Comparisons, it was anciently thought, were among the royal tools of thought, along with logic. One of the interesting thing about comparisons is how, buried beneath them, we find coincidences, intersections on the plane of concept or image. And the comparison is all the more powerful in that, like a coincidence, it produces a cognitive shock, a crossroads surprise. The shock, if the comparison goes off well, will be transmitted to the object we began with. It will seem not only as if we have given an explanation, but we have given a surplus of explanation.
It is here that comparison runs into trouble, for, like coincidence, it seems tangled in superstition. Enlightenment begins, perhaps, with a suspicion of the surplus of explanatory value. Ancient enlightenment – the sceptics and epicurians who came after Aristotle – recognized that comparison did too much work. It is as if an occult power, a dark force, planned that meeting of concepts or images or situations. The enlightenment state of mind is always allergic to occult forces. These are, after all, things that plunge us into taking a magical view of history. And yet, if the Enlightenment wants to have a history itself, if it works towards “progress”, it is always itself subject to a self-subverting contradiction, the projection of some force that makes for history as a progress. Which is just to say that enlightenment itself often does not resist the temptation to seek out destinies and fates, and tarries with an image of history as a sort of white magic.
This is one side of comparison. Another side is its absorption, over time, into the literal, the long march from connotation to denotation. Coincidence, here, is routinized, or overlooked so often as to seem no coincidence at all.
I want to look at a brilliant comparison in Montaigne’s essay, “On the useful and the honorable” – which Florio translates as the Profitable and the Honest. This essay begins the third book, which was published four years before Montaigne’s death, in 1592. The third book has a certain retrospective splendour, rather in the manner of Shakespeare’s The Tempest – one feels that Montaigne, like Prospero, is about to break his rod and drown his books, as the last voyage approaches. On the useful and the honorable (de l’utile et l’honnête) mingles memories or summings up from Montaigne’s public career with a reflection on the division between what it is useful to do for the state – what profits the prince, or one’s ambitions - and what it is honest, moral, honorable to do from the perspective of the private individual.
The image and comparison I have in mind arises in the context of a characteristic moment of self-accounting, with its to-and-fro motion:
“What was required by my position, I furnished, but in the most private way possible. As a child I was plunged into it up to my ears. And I succeeded well enough, but I have often, in good time, disengaged myself from it. I have since avoided meddling in public affairs, rarely accepting to do so and never requesting it. Holding my back turned to ambition. If not like rowers who advance, thus, backwards. Nevertheless, being embarked, I find myself less obliged to my resolution than to my good fortune. There are, indeed, paths less inimicable to my taste, and more adapted to my temperament, by which, if my fortune had called me in the past to public service and advancement in the opinion of the world, I know I would have bypassed all the arguments of my reason and followed it.”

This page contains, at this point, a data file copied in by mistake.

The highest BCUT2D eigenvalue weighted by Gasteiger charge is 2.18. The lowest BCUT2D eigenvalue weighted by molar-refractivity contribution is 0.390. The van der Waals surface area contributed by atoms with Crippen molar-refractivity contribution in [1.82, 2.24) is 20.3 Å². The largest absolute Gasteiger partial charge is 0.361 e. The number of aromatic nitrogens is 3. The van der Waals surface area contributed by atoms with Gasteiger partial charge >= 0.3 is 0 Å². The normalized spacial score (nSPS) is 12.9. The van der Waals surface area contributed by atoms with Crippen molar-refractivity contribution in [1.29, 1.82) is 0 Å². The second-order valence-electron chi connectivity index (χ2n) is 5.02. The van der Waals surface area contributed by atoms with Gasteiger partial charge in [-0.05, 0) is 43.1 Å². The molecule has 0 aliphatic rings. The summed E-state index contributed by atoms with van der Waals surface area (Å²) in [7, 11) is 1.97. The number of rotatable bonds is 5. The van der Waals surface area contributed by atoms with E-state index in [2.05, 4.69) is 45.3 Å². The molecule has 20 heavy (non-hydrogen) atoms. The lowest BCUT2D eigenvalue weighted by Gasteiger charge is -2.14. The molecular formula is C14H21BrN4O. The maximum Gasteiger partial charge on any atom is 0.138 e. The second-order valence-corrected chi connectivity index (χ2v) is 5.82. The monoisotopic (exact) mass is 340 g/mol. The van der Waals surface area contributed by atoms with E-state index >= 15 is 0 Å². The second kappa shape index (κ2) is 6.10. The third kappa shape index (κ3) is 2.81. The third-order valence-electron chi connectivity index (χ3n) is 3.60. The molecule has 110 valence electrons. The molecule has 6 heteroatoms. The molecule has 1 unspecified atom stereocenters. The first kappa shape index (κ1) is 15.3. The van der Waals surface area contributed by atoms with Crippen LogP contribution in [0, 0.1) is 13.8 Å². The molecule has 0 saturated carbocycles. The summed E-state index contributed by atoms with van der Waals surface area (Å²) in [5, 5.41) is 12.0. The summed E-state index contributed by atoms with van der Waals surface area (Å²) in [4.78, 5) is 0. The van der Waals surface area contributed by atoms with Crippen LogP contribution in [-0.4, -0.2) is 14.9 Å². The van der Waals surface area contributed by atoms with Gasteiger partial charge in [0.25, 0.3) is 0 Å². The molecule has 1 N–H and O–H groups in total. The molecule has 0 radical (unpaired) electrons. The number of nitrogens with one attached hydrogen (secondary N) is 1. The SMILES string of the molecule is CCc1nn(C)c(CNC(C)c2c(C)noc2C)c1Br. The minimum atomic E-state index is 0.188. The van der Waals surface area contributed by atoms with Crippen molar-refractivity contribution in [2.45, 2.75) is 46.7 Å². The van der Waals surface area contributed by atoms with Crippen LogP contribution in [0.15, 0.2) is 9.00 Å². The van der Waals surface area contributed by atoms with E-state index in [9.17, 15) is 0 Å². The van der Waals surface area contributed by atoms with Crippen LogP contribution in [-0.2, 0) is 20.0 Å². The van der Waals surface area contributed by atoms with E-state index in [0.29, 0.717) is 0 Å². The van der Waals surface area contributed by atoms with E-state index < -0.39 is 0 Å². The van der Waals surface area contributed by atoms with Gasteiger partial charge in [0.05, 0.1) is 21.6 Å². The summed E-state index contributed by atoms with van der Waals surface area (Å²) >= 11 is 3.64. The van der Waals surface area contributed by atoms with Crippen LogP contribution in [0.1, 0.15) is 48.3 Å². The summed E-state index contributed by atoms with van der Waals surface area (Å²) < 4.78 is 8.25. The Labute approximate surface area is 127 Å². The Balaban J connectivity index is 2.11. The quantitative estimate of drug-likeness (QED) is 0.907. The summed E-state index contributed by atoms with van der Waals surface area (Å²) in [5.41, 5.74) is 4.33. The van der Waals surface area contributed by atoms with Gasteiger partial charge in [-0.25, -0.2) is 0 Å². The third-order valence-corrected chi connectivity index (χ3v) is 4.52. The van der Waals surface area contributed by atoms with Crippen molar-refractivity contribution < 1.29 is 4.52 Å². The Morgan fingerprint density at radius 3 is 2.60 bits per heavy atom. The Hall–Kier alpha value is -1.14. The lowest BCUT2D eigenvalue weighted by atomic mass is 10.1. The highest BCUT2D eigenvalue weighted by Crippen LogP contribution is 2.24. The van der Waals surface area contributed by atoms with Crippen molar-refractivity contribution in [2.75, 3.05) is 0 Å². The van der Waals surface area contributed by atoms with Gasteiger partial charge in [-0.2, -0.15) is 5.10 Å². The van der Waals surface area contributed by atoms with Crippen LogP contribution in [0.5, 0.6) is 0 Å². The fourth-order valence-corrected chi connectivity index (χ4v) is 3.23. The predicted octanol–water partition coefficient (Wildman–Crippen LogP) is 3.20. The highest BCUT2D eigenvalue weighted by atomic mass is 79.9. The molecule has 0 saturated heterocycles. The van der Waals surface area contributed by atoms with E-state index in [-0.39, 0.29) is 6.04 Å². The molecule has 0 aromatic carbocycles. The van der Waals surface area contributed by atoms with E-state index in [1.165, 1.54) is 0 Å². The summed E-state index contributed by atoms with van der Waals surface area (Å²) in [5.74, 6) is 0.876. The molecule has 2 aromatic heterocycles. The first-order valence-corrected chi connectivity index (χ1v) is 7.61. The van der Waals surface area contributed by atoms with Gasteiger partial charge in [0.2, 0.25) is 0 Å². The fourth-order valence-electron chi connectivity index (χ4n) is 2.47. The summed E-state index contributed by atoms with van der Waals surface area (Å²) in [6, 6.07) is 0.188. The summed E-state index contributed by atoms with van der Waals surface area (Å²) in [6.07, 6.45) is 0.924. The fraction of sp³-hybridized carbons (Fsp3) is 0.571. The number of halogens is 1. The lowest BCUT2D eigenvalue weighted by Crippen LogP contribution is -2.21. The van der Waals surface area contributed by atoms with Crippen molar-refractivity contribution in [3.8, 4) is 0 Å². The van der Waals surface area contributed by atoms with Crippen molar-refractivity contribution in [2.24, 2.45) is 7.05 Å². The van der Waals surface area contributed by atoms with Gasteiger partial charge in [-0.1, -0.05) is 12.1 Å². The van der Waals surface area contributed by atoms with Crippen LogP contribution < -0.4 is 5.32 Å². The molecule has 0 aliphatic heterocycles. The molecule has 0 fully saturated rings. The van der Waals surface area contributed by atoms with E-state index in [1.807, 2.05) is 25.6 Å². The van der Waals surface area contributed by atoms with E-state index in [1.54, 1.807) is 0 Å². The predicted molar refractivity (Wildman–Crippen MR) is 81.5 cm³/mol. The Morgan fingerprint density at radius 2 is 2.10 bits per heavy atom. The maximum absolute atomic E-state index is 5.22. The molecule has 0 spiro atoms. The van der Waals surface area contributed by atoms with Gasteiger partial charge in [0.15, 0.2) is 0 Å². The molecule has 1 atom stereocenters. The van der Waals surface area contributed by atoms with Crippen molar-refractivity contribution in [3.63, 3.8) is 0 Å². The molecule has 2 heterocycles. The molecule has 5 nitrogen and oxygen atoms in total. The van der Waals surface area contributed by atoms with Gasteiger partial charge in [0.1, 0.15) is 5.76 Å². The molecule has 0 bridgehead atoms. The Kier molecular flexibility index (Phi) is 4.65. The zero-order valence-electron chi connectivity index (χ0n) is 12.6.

The to and fro is held together here, I think, by that discrete glimpse of rowers advancing with their back turned. It is an image of progress that surely has a double root in Montaigne’s own experience and in the classical authors.
For a man who saw the world as constantly dissolving one hard element into another, Montaigne was very phobic about water, much prefering solid land, and even the bumpiness of coaches, to the waves. Nevertheless, he did travel, sometimes, by water. In a gabare, a flat bottomed boat that was poled or rowed. There was one that went from Bordeaux to Blaye, a village on the Garonne that was a point of contention in the guerilla war between the Catholics and the Protestants when Montaigne was mayor of Bordeaux. Indeed, advance has an emphatic military meaning as well as one that indicates a certain directed movement. The symbolism of the rower who, facing backwards, advances the boat must have suggested itself to Montaigne hundreds of times. But perhaps he was also inspired by an essay of Plutarch’s which was thematically akin to this essay: If it is true that we should live a hidden life.
“The oarsmen, turned towards the stern, chase after the catch by the action that they impress on the oars in a sense contrary to the direction of the vessel. Something similar happens to those who give us such precepts: they hurry after fame in pretending to turn their back on it.”
I have been revolving this image in my head, and it grows more interesting the more I think about it. Here fate, fame, progress, and a strange reversal of how we think of human progress all come together. I think there is a long European history of this image, and I, being in an Auerbachian mood, am going to chase after it a bit more.